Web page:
Also with this albino, it has to be mentioned that they are more sensitive in comparison to the regular full reds.
Leopard delta metalhead
I've acquired a small group of delta leopard metalhead guppies from my friend Kees de Jong. The ones I've started with were quite young. It took a while before the tail of the male grew out as a real delta tail.
The females show some pattern in their dorsal and caudal. But their bodies are plain grey. The ones of my stock have beautiful ferm build. Which is also preferable when developing a big tail (referring to the males). A more slender body in combination with a large tail, will cause a bent body at some point. For the tail is to heavy and it will cost such a guppy to move forward a lot of energy. Mostly this will end in a short lifespan. Fortunately, mine are more ferm which is a good thing regrading the health of the fish.
Albino koi guppy (Kohaku)
Also a very interesting fancy guppy is the albino koi guppy. This strain has been created in Japan. Although, they already existed for much longer, I just saw them for the first time for real back in 2014 at one of the livebearer shows I've participated. Before that I just knew them from pictures.
The albino koi guppy which I'm keeping and breeding concerns a kohaku version (bicolor) and is blonde based. Although I haven't found out what the real origin (when it comes to genetics) of this strain happens to be, it does relate to the full red strain.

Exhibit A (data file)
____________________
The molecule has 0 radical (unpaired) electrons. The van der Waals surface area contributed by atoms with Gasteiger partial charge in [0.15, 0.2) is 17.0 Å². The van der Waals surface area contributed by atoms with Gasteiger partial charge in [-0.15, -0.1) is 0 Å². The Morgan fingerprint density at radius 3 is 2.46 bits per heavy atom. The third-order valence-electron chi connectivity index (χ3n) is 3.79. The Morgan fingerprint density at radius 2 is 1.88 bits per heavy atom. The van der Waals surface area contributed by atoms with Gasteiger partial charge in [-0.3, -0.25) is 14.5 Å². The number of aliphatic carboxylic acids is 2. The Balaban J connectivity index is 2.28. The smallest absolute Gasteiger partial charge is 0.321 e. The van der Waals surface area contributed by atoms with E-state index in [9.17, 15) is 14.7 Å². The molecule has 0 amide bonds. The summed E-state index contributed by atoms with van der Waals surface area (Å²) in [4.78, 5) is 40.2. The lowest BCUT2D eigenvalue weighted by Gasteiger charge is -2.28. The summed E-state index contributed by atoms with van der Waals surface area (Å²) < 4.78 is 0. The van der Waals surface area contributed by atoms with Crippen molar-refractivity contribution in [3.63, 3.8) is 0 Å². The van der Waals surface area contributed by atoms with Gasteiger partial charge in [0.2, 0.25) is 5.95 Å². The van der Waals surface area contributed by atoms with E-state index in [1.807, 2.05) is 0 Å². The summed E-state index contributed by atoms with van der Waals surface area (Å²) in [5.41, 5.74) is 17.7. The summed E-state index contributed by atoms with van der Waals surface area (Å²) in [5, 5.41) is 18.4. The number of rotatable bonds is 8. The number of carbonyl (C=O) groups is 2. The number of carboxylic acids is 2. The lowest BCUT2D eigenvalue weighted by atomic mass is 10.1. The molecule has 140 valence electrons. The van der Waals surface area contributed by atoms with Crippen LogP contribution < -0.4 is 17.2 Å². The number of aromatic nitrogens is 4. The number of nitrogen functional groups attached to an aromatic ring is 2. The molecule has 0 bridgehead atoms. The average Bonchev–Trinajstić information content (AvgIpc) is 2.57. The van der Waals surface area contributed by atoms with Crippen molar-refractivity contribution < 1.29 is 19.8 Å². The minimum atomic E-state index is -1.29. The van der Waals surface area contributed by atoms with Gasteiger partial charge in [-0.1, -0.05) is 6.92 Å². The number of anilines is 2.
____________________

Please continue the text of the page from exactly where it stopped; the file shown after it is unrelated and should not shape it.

The male does show a red pattern all over his body. Especially the upper part (saddleback, shoulder and head is red covered. The chest and the lower backside will show blonde. Of course, an ideal male would be having a blonde body with just red fins and a lipstick marking on the nose. And maybe just a slight red marking on the saddle. Unlike the full red guppy, the gonopodium won't show any red coloration.
The females show a lot less red markings on their bodies. Very characteristic with females is the red nose. Such a marking on the nose or lips is called kuchibeni (which means lipstick in Japanese just like they name koi with such a marking). And most females won't show any red dorsals but translucent ones or white.
I do prefer this strain in comparison to the king koi guppy. The king koi guppy known for its lionhead doesn't appeal to me. King koi guppies are also known as "Ranchu guppies" and "Lion head guppies". With a goldfish such a head would be okay because of the way the body's build. But a slender fish like a guppy, such a deformity doesn't do a guppy any justice in my opinion. But that's a matter of personal preference.
Above: A female king koi guppy. This tumorous (the hump on the head is in fact a tumor) variety also comes in other color varieties (picture taken by Tarzan78, member of Aquatic quotient forum).